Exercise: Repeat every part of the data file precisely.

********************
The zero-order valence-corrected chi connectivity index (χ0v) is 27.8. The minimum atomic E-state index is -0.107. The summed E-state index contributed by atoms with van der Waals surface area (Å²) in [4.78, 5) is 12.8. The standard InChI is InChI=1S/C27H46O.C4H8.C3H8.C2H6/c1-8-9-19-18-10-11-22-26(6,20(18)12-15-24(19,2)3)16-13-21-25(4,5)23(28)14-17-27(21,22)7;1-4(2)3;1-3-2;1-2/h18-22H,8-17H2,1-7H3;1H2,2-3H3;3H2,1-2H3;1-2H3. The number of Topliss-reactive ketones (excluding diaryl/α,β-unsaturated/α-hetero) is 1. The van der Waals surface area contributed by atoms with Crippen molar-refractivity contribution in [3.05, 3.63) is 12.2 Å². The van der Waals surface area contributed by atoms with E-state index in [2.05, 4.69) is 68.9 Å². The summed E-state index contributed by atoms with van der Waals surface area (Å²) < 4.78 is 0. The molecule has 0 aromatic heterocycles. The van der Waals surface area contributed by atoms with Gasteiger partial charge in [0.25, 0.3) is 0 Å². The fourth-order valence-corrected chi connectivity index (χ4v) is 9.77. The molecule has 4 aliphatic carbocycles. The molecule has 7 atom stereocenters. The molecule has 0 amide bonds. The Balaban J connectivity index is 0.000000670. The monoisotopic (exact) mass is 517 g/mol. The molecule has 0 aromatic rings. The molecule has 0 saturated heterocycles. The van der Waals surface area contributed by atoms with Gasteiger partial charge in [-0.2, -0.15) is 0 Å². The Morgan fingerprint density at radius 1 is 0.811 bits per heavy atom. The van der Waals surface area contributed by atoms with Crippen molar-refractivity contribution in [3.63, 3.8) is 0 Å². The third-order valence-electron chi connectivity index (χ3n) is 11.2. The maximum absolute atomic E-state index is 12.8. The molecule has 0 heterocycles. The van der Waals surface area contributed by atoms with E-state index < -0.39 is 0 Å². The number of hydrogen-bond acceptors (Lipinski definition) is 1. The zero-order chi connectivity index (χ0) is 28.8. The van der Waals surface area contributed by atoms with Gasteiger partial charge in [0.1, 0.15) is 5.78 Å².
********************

The zero-order valence-corrected chi connectivity index (χ0v) is 27.8. The minimum atomic E-state index is -0.107. The summed E-state index contributed by atoms with van der Waals surface area (Å²) in [4.78, 5) is 12.8. The standard InChI is InChI=1S/C27H46O.C4H8.C3H8.C2H6/c1-8-9-19-18-10-11-22-26(6,20(18)12-15-24(19,2)3)16-13-21-25(4,5)23(28)14-17-27(21,22)7;1-4(2)3;1-3-2;1-2/h18-22H,8-17H2,1-7H3;1H2,2-3H3;3H2,1-2H3;1-2H3. The number of Topliss-reactive ketones (excluding diaryl/α,β-unsaturated/α-hetero) is 1. The van der Waals surface area contributed by atoms with Crippen molar-refractivity contribution in [3.05, 3.63) is 12.2 Å². The van der Waals surface area contributed by atoms with E-state index in [2.05, 4.69) is 68.9 Å². The summed E-state index contributed by atoms with van der Waals surface area (Å²) < 4.78 is 0. The molecule has 0 aromatic heterocycles. The van der Waals surface area contributed by atoms with Gasteiger partial charge in [0.25, 0.3) is 0 Å². The fourth-order valence-corrected chi connectivity index (χ4v) is 9.77. The molecule has 4 aliphatic carbocycles. The molecule has 7 atom stereocenters. The molecule has 0 amide bonds. The Balaban J connectivity index is 0.000000670. The monoisotopic (exact) mass is 517 g/mol. The molecule has 0 aromatic rings. The molecule has 0 saturated heterocycles. The van der Waals surface area contributed by atoms with Gasteiger partial charge in [-0.2, -0.15) is 0 Å². The Morgan fingerprint density at radius 1 is 0.811 bits per heavy atom. The van der Waals surface area contributed by atoms with Crippen molar-refractivity contribution in [3.63, 3.8) is 0 Å². The third-order valence-electron chi connectivity index (χ3n) is 11.2. The maximum absolute atomic E-state index is 12.8. The molecule has 0 heterocycles. The van der Waals surface area contributed by atoms with E-state index < -0.39 is 0 Å². The number of hydrogen-bond acceptors (Lipinski definition) is 1. The zero-order chi connectivity index (χ0) is 28.8. The van der Waals surface area contributed by atoms with Gasteiger partial charge in [0.1, 0.15) is 5.78 Å².